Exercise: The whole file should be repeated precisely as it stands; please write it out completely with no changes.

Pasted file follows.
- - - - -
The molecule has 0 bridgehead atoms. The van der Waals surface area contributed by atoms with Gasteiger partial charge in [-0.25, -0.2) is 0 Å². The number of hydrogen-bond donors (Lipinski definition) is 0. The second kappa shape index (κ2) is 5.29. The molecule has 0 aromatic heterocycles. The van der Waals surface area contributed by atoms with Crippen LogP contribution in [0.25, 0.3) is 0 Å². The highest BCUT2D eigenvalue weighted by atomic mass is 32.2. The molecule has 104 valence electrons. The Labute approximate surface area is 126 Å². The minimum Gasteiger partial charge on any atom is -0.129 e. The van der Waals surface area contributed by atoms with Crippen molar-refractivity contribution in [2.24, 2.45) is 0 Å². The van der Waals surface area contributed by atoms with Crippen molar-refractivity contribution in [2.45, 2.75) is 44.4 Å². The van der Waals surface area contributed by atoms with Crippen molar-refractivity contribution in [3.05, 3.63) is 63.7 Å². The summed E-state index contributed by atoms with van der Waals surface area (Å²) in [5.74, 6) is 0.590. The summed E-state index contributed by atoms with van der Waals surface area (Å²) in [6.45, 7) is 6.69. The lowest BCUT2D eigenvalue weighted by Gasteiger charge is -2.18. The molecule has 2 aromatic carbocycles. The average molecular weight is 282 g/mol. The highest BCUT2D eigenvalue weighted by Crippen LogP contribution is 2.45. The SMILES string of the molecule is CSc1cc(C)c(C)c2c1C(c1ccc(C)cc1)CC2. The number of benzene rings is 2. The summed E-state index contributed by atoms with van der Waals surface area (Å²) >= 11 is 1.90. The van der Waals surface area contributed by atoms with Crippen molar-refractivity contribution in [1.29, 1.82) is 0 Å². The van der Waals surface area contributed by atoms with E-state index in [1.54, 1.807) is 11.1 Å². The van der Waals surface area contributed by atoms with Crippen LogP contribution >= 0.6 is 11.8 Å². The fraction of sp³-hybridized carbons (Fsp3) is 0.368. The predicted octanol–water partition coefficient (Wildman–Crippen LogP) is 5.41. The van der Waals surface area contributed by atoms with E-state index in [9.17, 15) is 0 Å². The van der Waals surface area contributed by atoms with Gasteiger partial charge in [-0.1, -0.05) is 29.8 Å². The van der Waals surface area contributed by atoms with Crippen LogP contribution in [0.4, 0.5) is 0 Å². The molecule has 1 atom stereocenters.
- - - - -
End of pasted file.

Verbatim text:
The molecule has 0 bridgehead atoms. The van der Waals surface area contributed by atoms with Gasteiger partial charge in [-0.25, -0.2) is 0 Å². The number of hydrogen-bond donors (Lipinski definition) is 0. The second kappa shape index (κ2) is 5.29. The molecule has 0 aromatic heterocycles. The van der Waals surface area contributed by atoms with Crippen LogP contribution in [0.25, 0.3) is 0 Å². The highest BCUT2D eigenvalue weighted by atomic mass is 32.2. The molecule has 104 valence electrons. The Labute approximate surface area is 126 Å². The minimum Gasteiger partial charge on any atom is -0.129 e. The van der Waals surface area contributed by atoms with Crippen molar-refractivity contribution in [2.24, 2.45) is 0 Å². The van der Waals surface area contributed by atoms with Crippen molar-refractivity contribution in [2.45, 2.75) is 44.4 Å². The van der Waals surface area contributed by atoms with Crippen molar-refractivity contribution in [3.05, 3.63) is 63.7 Å². The summed E-state index contributed by atoms with van der Waals surface area (Å²) in [5.74, 6) is 0.590. The summed E-state index contributed by atoms with van der Waals surface area (Å²) in [6.45, 7) is 6.69. The lowest BCUT2D eigenvalue weighted by Gasteiger charge is -2.18. The molecule has 2 aromatic carbocycles. The average molecular weight is 282 g/mol. The highest BCUT2D eigenvalue weighted by Crippen LogP contribution is 2.45. The SMILES string of the molecule is CSc1cc(C)c(C)c2c1C(c1ccc(C)cc1)CC2. The number of benzene rings is 2. The summed E-state index contributed by atoms with van der Waals surface area (Å²) >= 11 is 1.90. The van der Waals surface area contributed by atoms with Crippen molar-refractivity contribution in [1.29, 1.82) is 0 Å². The van der Waals surface area contributed by atoms with E-state index in [1.54, 1.807) is 11.1 Å². The van der Waals surface area contributed by atoms with Crippen LogP contribution >= 0.6 is 11.8 Å². The fraction of sp³-hybridized carbons (Fsp3) is 0.368. The predicted octanol–water partition coefficient (Wildman–Crippen LogP) is 5.41. The van der Waals surface area contributed by atoms with E-state index in [9.17, 15) is 0 Å². The van der Waals surface area contributed by atoms with Gasteiger partial charge in [-0.1, -0.05) is 29.8 Å². The van der Waals surface area contributed by atoms with Crippen LogP contribution in [0.4, 0.5) is 0 Å². The molecule has 1 atom stereocenters.